The Skift Corporate Travel Innovation Report is our weekly newsletter focused on the future of corporate travel, the big fault lines of disruption for travel managers and buyers, the innovations emerging from the sector, and the changing business traveler habits that are upending how corporate travel is packaged, bought, and sold.

Business traveler wants — not just needs — figure into many of the stories in today’s newsletter. We think it’s good to occasionally take a view beyond policy, employer responsibility, and cost savings to consider how road warriors feel about their travels.

One study that struck us was about the awkwardly named (but popular to discuss) bleisure trend. More than a third of those who responded to a survey of North Americans said they had extended a business trip to add a vacation element. But of those that didn’t mix business and leisure on the road, nearly 60 percent said it was because they just didn’t have time. Nearly 20 percent said they weren’t allowed. We’ve called the U.S. a no-vacation nation, and this report from the Global Business Travel Association didn’t do much to change that image.

Other wants you’ll find addressed: Comfort (in a story about an airline legroom victory); choice (in a quirky guide to Hong Kong hotels for business travelers); and innovation (in a wish list describing a perfect but sadly fictional airline).

— Hannah Sampson, News Editor 

Social Quote of the Day

The worst part of saving business travel receipts is that maybe I didn’t WANT to remember I ate a “spinach and cheese croissant” at 4:45am. @nzle

Business of Buying

American Airlines Reverses Plan to Shrink Legroom on Some Planes: In today’s airline landscape, legacy carriers generally offer between 30 and 32 inches of seat pitch. Discount airlines give customers 28 or 29 inches. American Airlines had planned to shrink some seats to 29 inches, but customers complained. The plan is off. That’s good news. Read more at Skift

Time-Starved Business Travelers Are Missing the Bleisure Trend: While bleisure travel isn’t growing in a huge way, this study shows nearly half of millennial business travelers add leisure to business trips. Those young travelers could cut back as they get older — or employers might need to better adjust to a rise in bleisure down the road. Read more at Skift

Clever Ways Basic Economy Fares Force Flyers To Pay Extra: Airlines are using cheap basic economy fares, and more expensive traditional economy fares, to drive revenue. And the worse the basic economy experience becomes, the more likely flyers are to choose more expensive fares. Read more at Skift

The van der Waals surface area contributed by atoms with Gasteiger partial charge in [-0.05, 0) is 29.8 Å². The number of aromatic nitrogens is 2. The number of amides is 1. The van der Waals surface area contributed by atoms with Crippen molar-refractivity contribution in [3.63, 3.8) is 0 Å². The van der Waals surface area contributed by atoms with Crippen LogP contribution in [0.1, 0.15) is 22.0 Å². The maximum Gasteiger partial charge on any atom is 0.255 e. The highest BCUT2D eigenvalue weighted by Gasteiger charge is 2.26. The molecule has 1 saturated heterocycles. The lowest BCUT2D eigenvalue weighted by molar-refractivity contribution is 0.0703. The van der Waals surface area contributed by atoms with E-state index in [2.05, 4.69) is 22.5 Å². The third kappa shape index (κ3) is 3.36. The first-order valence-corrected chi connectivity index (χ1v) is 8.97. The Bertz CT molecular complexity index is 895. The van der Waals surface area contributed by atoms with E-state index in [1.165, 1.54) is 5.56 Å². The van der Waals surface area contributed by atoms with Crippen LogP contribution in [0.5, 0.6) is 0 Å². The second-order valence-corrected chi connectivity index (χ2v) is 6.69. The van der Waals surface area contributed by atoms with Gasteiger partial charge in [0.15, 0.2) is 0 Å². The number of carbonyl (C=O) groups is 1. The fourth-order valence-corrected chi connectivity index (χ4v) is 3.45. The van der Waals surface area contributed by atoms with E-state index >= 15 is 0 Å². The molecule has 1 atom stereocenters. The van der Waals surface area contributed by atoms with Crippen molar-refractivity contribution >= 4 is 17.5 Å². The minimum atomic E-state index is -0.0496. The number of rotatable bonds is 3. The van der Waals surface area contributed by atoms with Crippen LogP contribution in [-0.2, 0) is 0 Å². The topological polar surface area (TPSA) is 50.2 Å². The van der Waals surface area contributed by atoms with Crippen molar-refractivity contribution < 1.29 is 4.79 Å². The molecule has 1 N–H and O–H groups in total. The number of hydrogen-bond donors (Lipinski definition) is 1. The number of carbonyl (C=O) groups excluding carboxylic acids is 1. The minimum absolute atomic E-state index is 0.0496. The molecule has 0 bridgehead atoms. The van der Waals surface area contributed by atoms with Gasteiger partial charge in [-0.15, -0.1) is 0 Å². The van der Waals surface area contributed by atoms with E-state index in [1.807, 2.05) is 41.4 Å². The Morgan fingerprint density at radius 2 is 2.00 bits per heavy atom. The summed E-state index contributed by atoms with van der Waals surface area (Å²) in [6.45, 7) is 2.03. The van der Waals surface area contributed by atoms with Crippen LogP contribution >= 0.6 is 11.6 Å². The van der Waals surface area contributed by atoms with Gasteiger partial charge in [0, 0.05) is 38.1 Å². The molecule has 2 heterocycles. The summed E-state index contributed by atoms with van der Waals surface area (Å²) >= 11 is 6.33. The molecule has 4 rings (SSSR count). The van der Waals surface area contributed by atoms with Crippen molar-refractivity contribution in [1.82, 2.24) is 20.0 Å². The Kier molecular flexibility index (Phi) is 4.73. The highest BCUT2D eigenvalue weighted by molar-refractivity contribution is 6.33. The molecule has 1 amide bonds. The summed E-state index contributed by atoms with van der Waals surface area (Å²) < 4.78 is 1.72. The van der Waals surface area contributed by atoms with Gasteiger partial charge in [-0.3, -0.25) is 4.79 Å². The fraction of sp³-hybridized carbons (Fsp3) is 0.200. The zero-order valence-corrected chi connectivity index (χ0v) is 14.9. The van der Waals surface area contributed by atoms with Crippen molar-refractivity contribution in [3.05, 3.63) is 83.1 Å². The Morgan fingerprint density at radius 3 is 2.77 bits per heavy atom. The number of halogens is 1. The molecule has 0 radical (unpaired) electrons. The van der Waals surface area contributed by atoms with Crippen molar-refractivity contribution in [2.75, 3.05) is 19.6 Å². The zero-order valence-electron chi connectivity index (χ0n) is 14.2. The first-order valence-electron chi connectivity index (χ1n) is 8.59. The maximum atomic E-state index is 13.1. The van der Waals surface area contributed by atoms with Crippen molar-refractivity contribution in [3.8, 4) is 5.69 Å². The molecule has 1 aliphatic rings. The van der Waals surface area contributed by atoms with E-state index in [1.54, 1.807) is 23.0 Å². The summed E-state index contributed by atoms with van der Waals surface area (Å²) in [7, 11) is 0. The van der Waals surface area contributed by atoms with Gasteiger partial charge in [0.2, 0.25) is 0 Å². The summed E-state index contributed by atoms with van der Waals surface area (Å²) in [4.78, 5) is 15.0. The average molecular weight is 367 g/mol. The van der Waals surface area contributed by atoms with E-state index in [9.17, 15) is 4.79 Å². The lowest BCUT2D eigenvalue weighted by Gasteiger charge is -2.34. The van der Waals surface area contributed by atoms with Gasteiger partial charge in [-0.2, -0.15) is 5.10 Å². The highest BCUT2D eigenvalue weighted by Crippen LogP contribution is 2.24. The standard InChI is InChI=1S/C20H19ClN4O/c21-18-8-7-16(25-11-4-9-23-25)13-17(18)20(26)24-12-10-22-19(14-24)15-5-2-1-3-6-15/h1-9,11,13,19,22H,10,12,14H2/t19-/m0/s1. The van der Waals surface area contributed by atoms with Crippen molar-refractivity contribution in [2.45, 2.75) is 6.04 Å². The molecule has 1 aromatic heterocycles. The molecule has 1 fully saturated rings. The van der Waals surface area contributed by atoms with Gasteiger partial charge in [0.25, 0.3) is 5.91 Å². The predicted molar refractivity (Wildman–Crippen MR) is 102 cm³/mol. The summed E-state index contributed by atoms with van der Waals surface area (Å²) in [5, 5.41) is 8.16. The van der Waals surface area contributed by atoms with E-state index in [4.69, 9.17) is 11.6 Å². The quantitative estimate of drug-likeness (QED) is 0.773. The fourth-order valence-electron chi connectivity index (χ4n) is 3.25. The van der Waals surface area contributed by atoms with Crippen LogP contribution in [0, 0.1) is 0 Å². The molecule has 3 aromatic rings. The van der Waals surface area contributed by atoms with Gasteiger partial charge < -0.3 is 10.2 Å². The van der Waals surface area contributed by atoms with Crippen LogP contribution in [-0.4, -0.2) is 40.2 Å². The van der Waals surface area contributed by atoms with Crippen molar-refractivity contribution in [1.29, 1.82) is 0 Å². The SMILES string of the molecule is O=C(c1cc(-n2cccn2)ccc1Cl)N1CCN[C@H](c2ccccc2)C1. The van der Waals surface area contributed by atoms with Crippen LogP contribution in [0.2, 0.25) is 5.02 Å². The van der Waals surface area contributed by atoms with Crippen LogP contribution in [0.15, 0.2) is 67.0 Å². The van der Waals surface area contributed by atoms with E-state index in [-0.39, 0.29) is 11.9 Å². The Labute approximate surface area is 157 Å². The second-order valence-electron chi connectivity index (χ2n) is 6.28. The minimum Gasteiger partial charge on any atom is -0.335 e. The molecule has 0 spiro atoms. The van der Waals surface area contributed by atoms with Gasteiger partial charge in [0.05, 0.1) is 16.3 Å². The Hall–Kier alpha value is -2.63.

A Scenario-Based Guide to Hotels for Business Travel in Hong Kong: A quick, no-nonsense guide to where to stay for business trips in one of the world’s most spectacular cities: Hong Kong. Read more at Skift

Brazil’s Business Travelers Haven’t Returned to Frequent Flying Yet: Business travel spending dropped in Brazil in 2016, and continued uncertainty in the market is making a recovery difficult. Will companies get used to keeping employees off the road? Read more at Skift

Safety + Security

Appeals Court Upholds Block of Trump Travel Ban as Supreme Court Battle Approaches: This is good news for travelers, and hurts the executive branch’s case for upholding the travel ban as the U.S. Supreme Court considers the issue. Read more at Skift

Laptop Ban May Not Be Expanded, Homeland Security Boss Hints: Is it necessary for the DHS Secretary to deliberate so much in public? He seems to change his statements week by week. Enough, already. Read more at Skift

TSA Tests Fingerprint Scans at U.S. Airports to Replace IDs: While some passengers may worry about privacy, this is a good development. The current system, in which an officer must compare a picture on an ID with a traveler, is not the most reliable. Humans make mistakes. This is a better approach. Read more at Skift

Disruption + Innovation

Most Hotel CEOs Dismiss Airbnb’s Impact But Demand Level Playing Field: Most CEOs said the same thing they’ve said about Airbnb countless times before — ‘We need a level playing field’ — but there are signs that some are starting to take the $31 billion alternative accommodations provider a bit more seriously. Read more at Skift

Business Travel Startup Upside Raising $100 Million in New Funding: Priceline founder Jay Walker aims with Upside to offer an alternative for smaller companies buying travel. If the reports of the latest funding round are true, investors must believe Walker is going to work some of his entrepreneurial magic again. On the other hand, they’ve been wrong before. Read more at Skift

A Passenger Wish List When Designing an Airline From Scratch: What would the Casper or Warby Parker of the aviation world look like? We take a stab at outlining the characteristics. Read more at Skift

Uber CEO Plans to Take Leave as Management Board Asserts Control: As Uber shambles on following the departure of numerous top executives, one has to wonder who exactly will be tabbed to fill the company’s leadership vacuum. Will the company be able to continue its rapid growth without Kalanick’s aggressive presence at the helm? Read more at Skift

COMMENTS

Skift editors Hannah Sampson [[email protected]] and Andrew Sheivachman [[email protected]] curate the Skift Corporate Travel Innovation Report. Skift emails the newsletter every Thursday.

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Photo Credit: Business travelers say they don't add leisure to work trips because they don't have the time. Pictured here is Denver, a popular destination for business and leisure. Ken Lane / Flickr